A very large-scale convective system stretching from southeast to the northwest between the latitudes of 15N to 20N is the net result of this confluence of the SCV and LPSs. This region of convection acts as a furnace fuelled by the moisture flux from both the Arabian Sea and the Bay of Bengal to produce LEREs and the heavy floods. The cost of such LEREs is now more than three billion dollars per year.
Unlike the typical convective systems requiring a build-up of energy and instabilities in the atmosphere, the LEREs are supported by the energy released from the moisture brought in by the SCV and the LPSs. This raises the ante on the future of LEREs considering the warming of the Indian Ocean, especially the Arabian Sea. The LPSs appear to be increasing at synoptic scales of a few days but decreasing at the active/break periods of 10-20 and 30-60 days. This explains why the monsoon active periods are becoming more intense at 4-5 day timescales.
LPSs have always been an integral part of the active/break cycles and critical for the crop calendar. The active/break cycles are responding to global warming with the active spells becoming more intense and the break periods more frequent. It is obvious that the monsoon system is quite complex and treating it piecemeal as different processes from onset to withdrawal with interspersed actively/break spells can be a barrier to advancing holistic monsoon understanding and predictions. This is especially the case for EREs and LEREs. There appears to be a relation between the onset, the withdrawal, the length of the rainy season and the distribution of rain within that season as well as the frequency, duration and intensity of active/break events and EREs and LEREs within them.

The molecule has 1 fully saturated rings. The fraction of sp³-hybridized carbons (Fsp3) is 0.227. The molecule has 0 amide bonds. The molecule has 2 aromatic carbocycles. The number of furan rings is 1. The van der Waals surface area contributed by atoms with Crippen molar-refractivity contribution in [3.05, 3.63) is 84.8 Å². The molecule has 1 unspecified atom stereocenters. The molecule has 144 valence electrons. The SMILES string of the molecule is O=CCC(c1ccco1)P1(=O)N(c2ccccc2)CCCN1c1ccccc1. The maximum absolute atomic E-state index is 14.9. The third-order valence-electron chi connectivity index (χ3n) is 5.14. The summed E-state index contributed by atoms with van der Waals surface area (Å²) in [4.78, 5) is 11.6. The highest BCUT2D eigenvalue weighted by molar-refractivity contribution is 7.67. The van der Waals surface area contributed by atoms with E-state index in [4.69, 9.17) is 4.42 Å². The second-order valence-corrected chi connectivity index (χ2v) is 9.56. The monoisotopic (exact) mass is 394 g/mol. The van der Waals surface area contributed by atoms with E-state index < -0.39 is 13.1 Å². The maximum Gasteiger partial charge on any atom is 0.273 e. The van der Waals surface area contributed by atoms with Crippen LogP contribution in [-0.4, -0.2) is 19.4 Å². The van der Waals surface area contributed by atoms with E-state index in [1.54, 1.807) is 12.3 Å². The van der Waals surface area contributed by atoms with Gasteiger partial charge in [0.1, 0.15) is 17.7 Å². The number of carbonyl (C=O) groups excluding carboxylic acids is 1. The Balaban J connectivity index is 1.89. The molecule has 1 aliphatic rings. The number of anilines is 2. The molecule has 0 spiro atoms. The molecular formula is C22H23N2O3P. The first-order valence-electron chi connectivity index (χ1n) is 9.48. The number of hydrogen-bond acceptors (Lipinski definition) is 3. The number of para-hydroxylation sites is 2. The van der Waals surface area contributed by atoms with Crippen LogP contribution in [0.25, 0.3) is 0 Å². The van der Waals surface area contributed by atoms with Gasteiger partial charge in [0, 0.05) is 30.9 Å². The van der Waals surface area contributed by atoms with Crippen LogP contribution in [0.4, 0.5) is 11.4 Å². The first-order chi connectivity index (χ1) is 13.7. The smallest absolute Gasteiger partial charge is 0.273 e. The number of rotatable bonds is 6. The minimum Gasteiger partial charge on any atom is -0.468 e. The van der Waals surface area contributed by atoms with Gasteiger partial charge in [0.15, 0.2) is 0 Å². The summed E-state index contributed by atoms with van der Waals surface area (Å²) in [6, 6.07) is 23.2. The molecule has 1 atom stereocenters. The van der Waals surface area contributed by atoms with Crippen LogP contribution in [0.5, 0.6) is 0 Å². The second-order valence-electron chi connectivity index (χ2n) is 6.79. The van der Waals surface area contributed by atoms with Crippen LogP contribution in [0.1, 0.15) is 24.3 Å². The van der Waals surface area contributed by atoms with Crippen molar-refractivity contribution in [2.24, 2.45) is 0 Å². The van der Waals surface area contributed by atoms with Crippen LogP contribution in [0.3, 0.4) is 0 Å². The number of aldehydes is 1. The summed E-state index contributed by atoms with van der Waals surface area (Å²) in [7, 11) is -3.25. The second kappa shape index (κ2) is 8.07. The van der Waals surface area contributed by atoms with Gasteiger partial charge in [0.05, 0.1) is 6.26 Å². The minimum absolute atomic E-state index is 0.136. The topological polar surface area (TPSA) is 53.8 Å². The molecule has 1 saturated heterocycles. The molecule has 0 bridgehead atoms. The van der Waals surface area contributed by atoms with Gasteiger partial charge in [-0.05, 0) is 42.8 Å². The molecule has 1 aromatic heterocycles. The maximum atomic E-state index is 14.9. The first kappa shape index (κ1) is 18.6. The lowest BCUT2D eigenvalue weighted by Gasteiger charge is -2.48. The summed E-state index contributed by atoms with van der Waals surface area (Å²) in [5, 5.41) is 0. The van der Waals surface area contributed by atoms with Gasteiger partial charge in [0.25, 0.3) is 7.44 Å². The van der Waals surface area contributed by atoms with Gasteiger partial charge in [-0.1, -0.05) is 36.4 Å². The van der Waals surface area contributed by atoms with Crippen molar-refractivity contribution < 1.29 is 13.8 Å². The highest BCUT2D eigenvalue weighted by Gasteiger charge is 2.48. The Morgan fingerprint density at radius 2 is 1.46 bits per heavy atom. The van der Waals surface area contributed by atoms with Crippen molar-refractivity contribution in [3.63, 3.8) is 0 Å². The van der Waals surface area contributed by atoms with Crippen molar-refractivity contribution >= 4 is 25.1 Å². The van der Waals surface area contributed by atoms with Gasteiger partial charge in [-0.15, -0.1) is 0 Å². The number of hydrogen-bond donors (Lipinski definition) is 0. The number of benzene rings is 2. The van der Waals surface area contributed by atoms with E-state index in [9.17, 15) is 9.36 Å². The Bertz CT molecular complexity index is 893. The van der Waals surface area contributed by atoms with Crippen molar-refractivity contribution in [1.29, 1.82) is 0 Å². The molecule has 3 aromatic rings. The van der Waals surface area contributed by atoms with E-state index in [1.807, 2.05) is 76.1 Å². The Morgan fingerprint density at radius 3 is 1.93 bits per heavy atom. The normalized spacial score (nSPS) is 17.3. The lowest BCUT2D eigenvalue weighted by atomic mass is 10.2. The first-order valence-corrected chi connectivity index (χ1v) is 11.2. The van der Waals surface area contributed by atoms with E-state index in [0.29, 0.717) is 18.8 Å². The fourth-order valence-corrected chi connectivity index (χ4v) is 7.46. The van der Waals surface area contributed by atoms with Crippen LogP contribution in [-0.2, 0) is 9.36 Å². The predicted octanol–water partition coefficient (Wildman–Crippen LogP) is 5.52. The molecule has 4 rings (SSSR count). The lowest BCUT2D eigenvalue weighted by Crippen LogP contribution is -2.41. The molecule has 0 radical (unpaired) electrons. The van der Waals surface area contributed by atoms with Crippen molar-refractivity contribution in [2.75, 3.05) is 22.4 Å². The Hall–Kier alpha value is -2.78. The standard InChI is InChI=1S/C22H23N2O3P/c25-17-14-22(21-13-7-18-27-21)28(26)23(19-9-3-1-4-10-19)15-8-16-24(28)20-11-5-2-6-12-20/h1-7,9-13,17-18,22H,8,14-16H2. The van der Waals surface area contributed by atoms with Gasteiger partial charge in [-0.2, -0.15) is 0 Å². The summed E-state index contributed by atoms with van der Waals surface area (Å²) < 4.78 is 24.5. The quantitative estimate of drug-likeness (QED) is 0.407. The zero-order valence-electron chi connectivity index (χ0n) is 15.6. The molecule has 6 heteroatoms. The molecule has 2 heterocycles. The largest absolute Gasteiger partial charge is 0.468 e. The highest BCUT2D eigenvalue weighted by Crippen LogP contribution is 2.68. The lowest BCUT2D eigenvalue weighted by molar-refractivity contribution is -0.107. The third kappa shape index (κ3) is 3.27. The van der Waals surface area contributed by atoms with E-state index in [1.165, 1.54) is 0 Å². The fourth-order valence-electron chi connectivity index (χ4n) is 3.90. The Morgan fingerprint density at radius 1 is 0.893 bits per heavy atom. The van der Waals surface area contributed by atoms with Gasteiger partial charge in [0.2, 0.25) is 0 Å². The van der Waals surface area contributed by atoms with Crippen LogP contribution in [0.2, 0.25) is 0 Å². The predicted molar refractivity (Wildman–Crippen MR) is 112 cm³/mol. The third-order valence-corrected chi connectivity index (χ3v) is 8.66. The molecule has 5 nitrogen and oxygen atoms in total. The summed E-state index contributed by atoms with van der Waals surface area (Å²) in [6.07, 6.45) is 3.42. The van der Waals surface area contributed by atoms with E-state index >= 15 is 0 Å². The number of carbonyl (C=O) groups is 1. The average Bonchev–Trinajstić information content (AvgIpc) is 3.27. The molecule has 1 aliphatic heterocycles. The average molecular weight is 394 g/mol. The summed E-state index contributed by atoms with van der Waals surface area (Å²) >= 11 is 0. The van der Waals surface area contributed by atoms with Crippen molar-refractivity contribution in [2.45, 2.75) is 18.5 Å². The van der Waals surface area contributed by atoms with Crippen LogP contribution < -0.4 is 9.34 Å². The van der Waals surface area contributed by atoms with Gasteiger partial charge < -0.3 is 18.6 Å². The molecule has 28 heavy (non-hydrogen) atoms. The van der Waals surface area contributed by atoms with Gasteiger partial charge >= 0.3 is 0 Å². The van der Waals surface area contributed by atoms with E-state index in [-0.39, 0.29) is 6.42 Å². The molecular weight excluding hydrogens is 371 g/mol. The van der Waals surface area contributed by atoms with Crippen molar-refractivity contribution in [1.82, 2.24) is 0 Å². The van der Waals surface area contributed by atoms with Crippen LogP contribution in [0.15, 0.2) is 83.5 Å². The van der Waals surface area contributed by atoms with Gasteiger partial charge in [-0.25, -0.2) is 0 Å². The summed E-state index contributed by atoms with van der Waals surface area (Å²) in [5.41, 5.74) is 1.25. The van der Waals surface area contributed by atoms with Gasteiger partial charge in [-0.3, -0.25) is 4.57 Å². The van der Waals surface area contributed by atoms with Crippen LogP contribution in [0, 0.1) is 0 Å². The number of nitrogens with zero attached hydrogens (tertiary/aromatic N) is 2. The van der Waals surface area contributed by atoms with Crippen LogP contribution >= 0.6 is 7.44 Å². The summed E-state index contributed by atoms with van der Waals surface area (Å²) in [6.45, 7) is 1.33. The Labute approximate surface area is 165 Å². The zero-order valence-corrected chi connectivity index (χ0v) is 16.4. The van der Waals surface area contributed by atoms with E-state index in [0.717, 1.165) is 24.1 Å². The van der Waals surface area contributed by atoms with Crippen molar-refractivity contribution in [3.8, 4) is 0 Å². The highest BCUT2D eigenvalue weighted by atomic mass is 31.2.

The new mechanistic understanding of LEREs is a critical step towards potentially improving their forecasts. Considering the massive destruction of the floods in the last few years, such advances cannot come soon enough. But this upcoming monsoon season is much more worrisome. How will the LEREs add to the COVID-19 misery?
Once India is past this crisis and past this monsoon season, it needs to prepare for the projected continuation of LEREs. India has to balance its growing food demand, urbanisation, and its commitments to the Paris Agreement and its Nationally Determined Contributions. India’s NDCs include an increased terrestrial carbon sink of up to 3 GT CO2eq by 2030. Land conversion to agriculture and urbanisation will continue to increase the probability of floods due to LEREs whereas reforestation and afforestation to meet the NDCs should reduce the impacts of LEREs in some regions.
India will need to continue its efforts to reduce socio-economic vulnerabilities to hydroclimatic hazards which have had some success due to women’s education, moving marginal workers to mainstream workers, and such. Improved predictions of weather, climate and storm surge/inundation and wave forecasts have also added to better disaster management which must now extend to improved LERE predictions. The investments in human and computational resources and disaster management are thus all about managing the unavoidable when it comes to the expected increases in LEREs in the coming years and decades.
In the immediate days and weeks, India needs all the resources it can muster to deal with the coming vagaries of the monsoon and the devastation it may pour onto ongoing and unresolved COVID trauma.
The writer is a professor of Atmospheric and Oceanic Science and Earth System Science at the University of Maryland. He is currently a visiting professor at IIT Bombay.